The next day we had errands to do in St. Stephen, so we took the new four-lane instead of the old coastal road. Again, it was nice to climb up high over the coast to overlook the vistas, the mountains and inlets and islands in the distance. About halfway to the town we passed the only billboard: a St. Stephen Chocolate Town ad, inviting us to turn in. The obvious irony struck me. For years St. Stephen residents fumed at the summer highway traffic clogging up their town as the cars slowly wound their way down to the two border crossings. And now the town is advertising for tourists.

When new highways bypass small communities everything changes. While the towns are better connected to larger centres, they’re also less relevant. They’ve been instantly relegated to backwater status, and they either survive as destinations in their own right or they begin to fade away.

This pattern is not new. It’s been going on for the better part of 60 years. Freeways are the visible extensions of something much larger, the urbanization and centralization of modern societies. Beyond mentioning it, I’ll avoid the role fossil fuel has played in all of this, though that role has been profound.

Centralization and urbanization are the visible results of, and are only possible because of, these relatively new energy inputs. Our modern, vibrant communities are much larger than in the past, and much more centralized. Where communities once sprang up ever 10 to 12 kilometers, the distance a horse and wagon could comfortably traverse both ways in a day, the new community spacing is the distance crossed on less than a half a tank of gas, roughly a two-and-a-half-hour drive. Exactly the distance between Saint John and Moncton, for example.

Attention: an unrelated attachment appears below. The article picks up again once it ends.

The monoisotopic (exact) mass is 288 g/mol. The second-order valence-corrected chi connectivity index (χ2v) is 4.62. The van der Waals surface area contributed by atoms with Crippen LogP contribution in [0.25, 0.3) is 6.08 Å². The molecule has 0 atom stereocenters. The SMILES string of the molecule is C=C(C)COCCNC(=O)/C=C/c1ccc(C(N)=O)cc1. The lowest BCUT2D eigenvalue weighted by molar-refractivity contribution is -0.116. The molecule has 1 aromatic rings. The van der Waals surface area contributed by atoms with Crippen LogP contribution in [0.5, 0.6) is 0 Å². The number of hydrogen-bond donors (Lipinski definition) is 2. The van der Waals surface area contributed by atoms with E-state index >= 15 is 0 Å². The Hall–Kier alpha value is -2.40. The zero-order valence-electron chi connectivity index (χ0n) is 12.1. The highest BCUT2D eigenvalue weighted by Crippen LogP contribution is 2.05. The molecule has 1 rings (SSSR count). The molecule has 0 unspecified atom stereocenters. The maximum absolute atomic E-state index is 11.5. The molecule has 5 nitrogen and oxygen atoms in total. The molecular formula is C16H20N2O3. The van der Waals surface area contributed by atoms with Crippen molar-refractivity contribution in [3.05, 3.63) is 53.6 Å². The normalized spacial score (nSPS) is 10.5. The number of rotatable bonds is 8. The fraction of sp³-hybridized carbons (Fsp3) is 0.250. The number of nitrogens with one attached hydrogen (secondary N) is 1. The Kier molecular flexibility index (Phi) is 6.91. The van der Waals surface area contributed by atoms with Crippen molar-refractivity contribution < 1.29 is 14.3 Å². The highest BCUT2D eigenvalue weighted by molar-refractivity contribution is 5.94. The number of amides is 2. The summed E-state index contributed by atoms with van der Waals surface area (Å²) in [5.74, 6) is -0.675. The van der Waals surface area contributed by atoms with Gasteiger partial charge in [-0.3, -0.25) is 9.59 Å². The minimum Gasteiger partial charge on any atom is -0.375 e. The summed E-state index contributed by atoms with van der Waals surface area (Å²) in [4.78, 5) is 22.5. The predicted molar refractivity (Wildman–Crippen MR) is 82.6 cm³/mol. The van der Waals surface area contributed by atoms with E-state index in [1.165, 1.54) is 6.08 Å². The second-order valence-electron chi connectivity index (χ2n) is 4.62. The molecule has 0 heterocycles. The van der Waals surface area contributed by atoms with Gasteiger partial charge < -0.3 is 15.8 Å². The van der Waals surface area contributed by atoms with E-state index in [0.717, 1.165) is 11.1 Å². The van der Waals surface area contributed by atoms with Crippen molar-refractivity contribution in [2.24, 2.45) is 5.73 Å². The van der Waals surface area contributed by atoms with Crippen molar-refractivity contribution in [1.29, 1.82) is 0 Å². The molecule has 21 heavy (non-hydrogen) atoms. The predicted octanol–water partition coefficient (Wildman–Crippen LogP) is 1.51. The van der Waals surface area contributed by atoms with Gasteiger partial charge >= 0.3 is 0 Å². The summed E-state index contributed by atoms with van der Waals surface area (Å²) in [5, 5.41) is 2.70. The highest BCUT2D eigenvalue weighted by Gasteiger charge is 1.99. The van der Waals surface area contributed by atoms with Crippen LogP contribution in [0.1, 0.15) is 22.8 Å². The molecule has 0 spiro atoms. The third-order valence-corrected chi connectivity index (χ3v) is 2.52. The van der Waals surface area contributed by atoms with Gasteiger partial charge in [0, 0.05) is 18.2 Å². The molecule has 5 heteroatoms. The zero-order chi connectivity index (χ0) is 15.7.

New Brunswick is still very much a rural province. In its effort to modernize and urbanize its society and economy, it has invested heavily in new highway infrastructure, making it, in my opinion, one of the most freeway-linked provinces in Canada.

But with every gain comes some measure of loss. So the question stands, what will happen to Ossie’s? And will we really miss it?

My thought? You might want stop in there before it disappears altogether.


  1. You have a talent for making me look at the familiar and commonplace through a different lens. I've seen the same centralization and urbanization in my home state of North Carolina with the same results, development of vibrant communities but there have also been losses. The rural character of our state is slowly disappearing and small communities are being absorbed by larger communities or become so isolated that they disappear altogether. The building of a major highway that bypasses rural communities often is the death knell for local businesses especially restaurants that depended on pass through traffic to supplement local customers.